Initially, the mysterious vaping illness was a well documented feature in mass media. But, just as suddenly as the disease caught headlines, it disappeared from front pages. While it’s true that symptoms of EVALI mimic COVID-19, from the fever and chills to respiratory symptoms including shortness of breath, coughing, and hypoxia, these are not the same. Interestingly, even radiographic scans of the two diseases have similarity.
In the end, however, EVALI is a diagnosis of exclusion and must accompany a negative COVID test. There were no positive tests for COVID-19 in this patient population.
The Surprising Emergence of EVALI
The EVALI epidemic followed a similar trajectory as the pandemic, with its own tumultuous rise and fall. Researchers have placed the outbreak’s origin at June 2019, in a cluster of emergency room visits happening that month. In following months, the number of vaping illnesses cases shot up.
By August, the CDC had named the disease EVALI (E-cigarette or Vaping Product Use-Associated Lung Injury). A few weeks later the epidemic reached its peak.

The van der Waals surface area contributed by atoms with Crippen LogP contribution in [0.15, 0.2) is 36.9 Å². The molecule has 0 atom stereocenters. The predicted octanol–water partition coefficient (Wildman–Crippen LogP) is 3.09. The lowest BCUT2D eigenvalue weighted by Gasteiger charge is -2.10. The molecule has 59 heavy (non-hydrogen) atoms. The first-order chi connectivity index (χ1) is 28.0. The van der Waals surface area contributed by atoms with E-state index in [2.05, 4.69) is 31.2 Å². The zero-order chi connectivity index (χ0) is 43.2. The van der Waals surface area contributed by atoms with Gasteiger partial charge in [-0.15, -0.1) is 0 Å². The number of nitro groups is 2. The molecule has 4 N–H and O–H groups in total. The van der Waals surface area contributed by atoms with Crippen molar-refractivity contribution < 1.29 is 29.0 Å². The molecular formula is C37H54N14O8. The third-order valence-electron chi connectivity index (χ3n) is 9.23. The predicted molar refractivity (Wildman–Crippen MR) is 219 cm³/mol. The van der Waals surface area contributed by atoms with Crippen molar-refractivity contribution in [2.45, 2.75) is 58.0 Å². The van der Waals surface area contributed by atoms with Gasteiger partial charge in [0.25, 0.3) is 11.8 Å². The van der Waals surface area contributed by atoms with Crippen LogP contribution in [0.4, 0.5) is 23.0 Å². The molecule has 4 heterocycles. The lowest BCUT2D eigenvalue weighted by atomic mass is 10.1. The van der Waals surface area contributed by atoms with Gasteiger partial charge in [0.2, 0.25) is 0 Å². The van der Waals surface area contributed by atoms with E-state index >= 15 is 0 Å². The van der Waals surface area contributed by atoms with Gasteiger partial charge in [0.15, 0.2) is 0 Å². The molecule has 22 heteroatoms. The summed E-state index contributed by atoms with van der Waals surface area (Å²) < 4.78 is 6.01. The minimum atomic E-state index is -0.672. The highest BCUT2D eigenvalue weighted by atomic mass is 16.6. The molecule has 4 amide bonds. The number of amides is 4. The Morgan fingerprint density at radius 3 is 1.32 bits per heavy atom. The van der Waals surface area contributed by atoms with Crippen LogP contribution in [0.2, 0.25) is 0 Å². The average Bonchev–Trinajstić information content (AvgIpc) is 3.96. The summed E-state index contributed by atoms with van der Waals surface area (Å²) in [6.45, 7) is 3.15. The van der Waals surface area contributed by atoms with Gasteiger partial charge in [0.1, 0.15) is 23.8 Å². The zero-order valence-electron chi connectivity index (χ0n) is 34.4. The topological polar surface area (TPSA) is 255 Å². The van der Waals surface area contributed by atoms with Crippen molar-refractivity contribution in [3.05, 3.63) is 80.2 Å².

Sensing a health catastrophe, government agencies rushed to action. The Trump administration vowed to ban flavored vapes. Massachusetts enacted a four-month moratorium on all vape products. New York killed flavored vape cartridges, as did Michigan. San Francisco nixed e-cigarettes outright.
In other words, people panicked.
Yet, soon after the crescendo, fatalities began to subside. News coverage focused on debates around the e-cigarette bans. Reports of newer hospitalizations became scarce. Published stories were no longer front-page news because the disease was killing fewer people each passing day.